Based on these factors, prodrug development has proven effective with several functional groups including carboxylic, hydroxyl, amine, phosphate/phosphonate, and carbonyl. Prodrugs produced via the chemical modification of these groups include esters, carbonates, carbamates, amides, phosphates, and oximes. Of these, esters are the most common prodrugs, with approximately 49% of all marketed prodrugs being activated by enzymatic hydrolysis. Representative of this is perhaps one of the most well-known prodrugs on the market today, Vyvanse® (lisdexamfetamine dimesylate). Other notable prodrug products include Tenofovir (antiviral for treatment of HIV-1 and hepatitis B), Valaciclovir (antiviral for treatment of herpes zoster, genital herpes, and herpes labialis), Valganciclovir (antiviral for treatment of cytomegalovirus [CMV] retinitis and prevention of CMV disease in D+/R- transplant recipients), Latanoprost (prostanoid selective FP receptor agonist for reduction of intraocular pressure), and Levodopa (precursor of dopamine for treatment of Parkinson’s disease).

Approved by the FDA for patients 6 to 12 years in 2007 and for adults in 2008, Vyvanse was designed as a prodrug of d-amphetamine for the treatment of Attention Deficit Hyperactivity Disorder (ADHD).  Though marketed products at the time, such as Adderall® and Ritalin®, were determined to be safe and effective in treating the symptoms of ADHD, there was a recognition within the medical community that those drugs presented challenges for certain patients as well as society (e.g., stimulant abuse). Vyvanse was introduced as a prodrug with a design that differed from other formulation approaches by leveraging enzymatic hydrolysis to convert the therapeutically inactive prodrug molecule to the active drug, d-amphetamine.

In clinical studies, the prodrug construct of Vyvanse was shown to enable long-term efficacy throughout the day in both children and adults with once-daily dosing, addressing a key ADHD unmet need. Additionally, Vyvanse demonstrated an ability to lower the rates of inter-patient and intra-patient pharmacokinetic variability, reduce the risk of pH-mediated food or drug interactions, and lower the potential for abuse or diversion, which at the time of Vyvanse’s development was a new and growing significant societal concern that continues through today. Further, because these properties of Vyvanse were not formulation-based, patients could sprinkle the prodrug on food or dissolve in a liquid for ingestion, thereby providing a benefit to pediatric patients.

Adding to Vyvanse’s value, and showcasing the overall value potential of prodrugs, the leading amphetamine-based ADHD drug at the time of Vyvanse’s FDA approval, Adderall XR®, was nearing its patent expiration. As a prodrug, Vyvanse had the potential to secure extended patent exclusivity beyond a typical drug formulation because Vyvanse and all prodrugs are generally considered NCEs. Collectively, these advantages made Vyvanse an extremely attractive ADHD option, resulting in Shire’s $2.6 billion acquisition of New River Pharmaceuticals, the developer of Vyvanse.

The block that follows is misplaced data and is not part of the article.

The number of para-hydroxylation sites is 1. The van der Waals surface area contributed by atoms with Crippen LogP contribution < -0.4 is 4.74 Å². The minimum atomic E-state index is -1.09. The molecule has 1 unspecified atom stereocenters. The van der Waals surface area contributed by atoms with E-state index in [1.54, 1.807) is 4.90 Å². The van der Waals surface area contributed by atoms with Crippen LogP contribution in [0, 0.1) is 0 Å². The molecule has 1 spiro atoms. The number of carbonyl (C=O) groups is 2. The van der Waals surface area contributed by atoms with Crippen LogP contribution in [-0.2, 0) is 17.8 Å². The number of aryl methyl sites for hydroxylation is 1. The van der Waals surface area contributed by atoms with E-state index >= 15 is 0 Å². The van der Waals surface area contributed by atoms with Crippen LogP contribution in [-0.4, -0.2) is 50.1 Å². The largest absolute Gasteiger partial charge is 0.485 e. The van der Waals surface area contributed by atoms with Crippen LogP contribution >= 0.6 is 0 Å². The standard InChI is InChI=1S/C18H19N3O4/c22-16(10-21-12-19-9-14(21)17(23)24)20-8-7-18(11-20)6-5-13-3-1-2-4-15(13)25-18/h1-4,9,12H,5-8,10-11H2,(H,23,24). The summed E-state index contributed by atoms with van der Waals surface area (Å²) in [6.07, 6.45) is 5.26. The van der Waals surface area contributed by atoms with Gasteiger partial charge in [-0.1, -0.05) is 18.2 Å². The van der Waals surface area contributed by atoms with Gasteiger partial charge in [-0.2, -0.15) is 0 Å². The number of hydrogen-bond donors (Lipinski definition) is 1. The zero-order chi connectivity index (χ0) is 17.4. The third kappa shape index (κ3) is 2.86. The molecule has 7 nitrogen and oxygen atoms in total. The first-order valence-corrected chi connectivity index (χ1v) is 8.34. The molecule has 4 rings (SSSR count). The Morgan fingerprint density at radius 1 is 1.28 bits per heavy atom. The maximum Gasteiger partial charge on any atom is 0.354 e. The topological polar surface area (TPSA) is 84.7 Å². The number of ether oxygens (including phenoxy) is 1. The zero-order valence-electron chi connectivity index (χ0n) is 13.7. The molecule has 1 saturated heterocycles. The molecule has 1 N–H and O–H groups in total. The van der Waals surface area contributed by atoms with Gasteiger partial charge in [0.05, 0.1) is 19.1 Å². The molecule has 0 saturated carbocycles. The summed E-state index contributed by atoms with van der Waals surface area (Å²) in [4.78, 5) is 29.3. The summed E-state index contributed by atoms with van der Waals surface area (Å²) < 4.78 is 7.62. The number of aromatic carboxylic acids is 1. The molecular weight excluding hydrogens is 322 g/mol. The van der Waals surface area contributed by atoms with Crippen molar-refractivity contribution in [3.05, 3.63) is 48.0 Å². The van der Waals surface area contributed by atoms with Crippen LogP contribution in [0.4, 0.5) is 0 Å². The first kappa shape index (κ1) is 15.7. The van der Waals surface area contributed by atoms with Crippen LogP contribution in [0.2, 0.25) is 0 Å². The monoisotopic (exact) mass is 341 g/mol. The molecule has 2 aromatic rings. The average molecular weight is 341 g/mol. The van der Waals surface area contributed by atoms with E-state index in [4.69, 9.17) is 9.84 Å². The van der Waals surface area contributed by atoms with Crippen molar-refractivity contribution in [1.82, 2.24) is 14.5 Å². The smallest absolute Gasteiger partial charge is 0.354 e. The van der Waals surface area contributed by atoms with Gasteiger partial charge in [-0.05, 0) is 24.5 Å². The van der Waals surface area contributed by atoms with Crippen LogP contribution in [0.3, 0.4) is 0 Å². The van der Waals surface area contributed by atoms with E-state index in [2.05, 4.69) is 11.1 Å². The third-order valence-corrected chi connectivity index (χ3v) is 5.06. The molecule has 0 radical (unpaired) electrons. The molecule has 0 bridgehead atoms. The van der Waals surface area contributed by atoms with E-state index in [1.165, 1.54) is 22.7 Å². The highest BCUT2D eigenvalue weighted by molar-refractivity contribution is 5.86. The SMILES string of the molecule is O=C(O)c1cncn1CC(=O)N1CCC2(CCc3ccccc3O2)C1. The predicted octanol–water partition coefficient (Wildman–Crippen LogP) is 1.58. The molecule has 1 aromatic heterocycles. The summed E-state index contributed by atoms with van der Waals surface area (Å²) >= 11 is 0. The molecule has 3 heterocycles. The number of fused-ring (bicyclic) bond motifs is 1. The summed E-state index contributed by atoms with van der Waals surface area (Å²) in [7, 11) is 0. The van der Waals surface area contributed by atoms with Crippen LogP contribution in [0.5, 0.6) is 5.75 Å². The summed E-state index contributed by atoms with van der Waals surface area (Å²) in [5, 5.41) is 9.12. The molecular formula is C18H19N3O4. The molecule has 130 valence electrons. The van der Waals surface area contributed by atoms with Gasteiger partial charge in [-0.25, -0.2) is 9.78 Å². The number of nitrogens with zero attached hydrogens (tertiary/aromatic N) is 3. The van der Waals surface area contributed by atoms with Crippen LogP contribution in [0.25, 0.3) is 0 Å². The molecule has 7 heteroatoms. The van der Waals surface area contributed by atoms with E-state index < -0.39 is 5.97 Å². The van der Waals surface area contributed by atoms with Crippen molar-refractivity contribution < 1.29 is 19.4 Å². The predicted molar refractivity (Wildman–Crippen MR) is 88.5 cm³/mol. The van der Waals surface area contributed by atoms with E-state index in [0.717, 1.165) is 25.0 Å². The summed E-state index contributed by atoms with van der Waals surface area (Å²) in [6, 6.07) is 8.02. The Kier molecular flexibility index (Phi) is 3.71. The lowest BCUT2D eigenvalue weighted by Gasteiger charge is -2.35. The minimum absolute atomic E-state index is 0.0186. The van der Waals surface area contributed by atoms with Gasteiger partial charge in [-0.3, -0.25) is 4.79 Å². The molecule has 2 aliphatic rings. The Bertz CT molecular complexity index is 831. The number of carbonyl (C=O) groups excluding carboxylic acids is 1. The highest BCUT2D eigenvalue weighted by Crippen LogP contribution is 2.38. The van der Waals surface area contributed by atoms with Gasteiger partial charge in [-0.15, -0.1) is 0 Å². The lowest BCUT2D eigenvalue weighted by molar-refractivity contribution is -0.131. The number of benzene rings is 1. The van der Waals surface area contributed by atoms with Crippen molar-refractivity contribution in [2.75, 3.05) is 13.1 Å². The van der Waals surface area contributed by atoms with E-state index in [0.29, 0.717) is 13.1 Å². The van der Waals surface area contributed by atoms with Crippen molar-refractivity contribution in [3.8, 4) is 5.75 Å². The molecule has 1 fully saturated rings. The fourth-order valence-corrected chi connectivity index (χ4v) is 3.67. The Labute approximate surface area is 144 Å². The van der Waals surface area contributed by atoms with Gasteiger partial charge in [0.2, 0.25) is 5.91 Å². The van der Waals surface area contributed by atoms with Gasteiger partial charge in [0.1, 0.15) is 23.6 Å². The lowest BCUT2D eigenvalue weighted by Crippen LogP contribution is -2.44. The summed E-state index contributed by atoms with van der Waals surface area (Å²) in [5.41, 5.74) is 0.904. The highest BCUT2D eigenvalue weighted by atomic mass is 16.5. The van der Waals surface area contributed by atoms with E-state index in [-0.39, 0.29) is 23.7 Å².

Today, Vyvanse is the branded market-share leader in ADHD. However, in the future, Vyvanse may not be the only ADHD prodrug available as drug developers, such as KemPharm, and its prodrug product candidates of methylphenidate (KP415 and KP484), seek to replicate and improve upon the success of Vyvanse. In proof-of-concept studies of KP415, the data suggested that its design could allow for the development of a product with once-daily dosing with a potentially improved onset and a long duration of action attributes that may benefit pediatric and adolescent patients with ADHD. Proof-of-concept studies of KP484 demonstrated an extended-release d-methylphenidate profile, with a potentially longer duration of action as compared to a current-marketed ADHD methylphenidate product, that may benefit and be best suited to the daily demands of adult ADHD patients that do not typically require a rapid onset. Should KP415 and KP484 demonstrate positive data in their pivotal clinical studies, KemPharm expects to file NDAs for FDA review in 2018 and 2019, respectively, with possible marketing approval shortly thereafter. Much like the success with Vyvanse, this timing could work to KemPharm’s advantage as several branded ADHD drugs, including Vyvanse itself, are facing patent-cliff pressure. 

There is much to be appreciated about the often-underappreciated prodrug. Its elegance in chemistry, development, and marketability make prodrugs a very compelling pharmaceutical option, particularly for those companies seeking to rapidly capitalize on a specific patient-treatment need or a life-cycle management opportunity. Though significant expertise is required to successfully identify and develop prodrug candidates, the overall risk-reward profile can be highly attractive. For this reason, prodrugs continue to garner attention by companies across the pharmaceutical spectrum.

Travis Mickle, Ph.D., is president, CEO, and cofounder of KemPharm.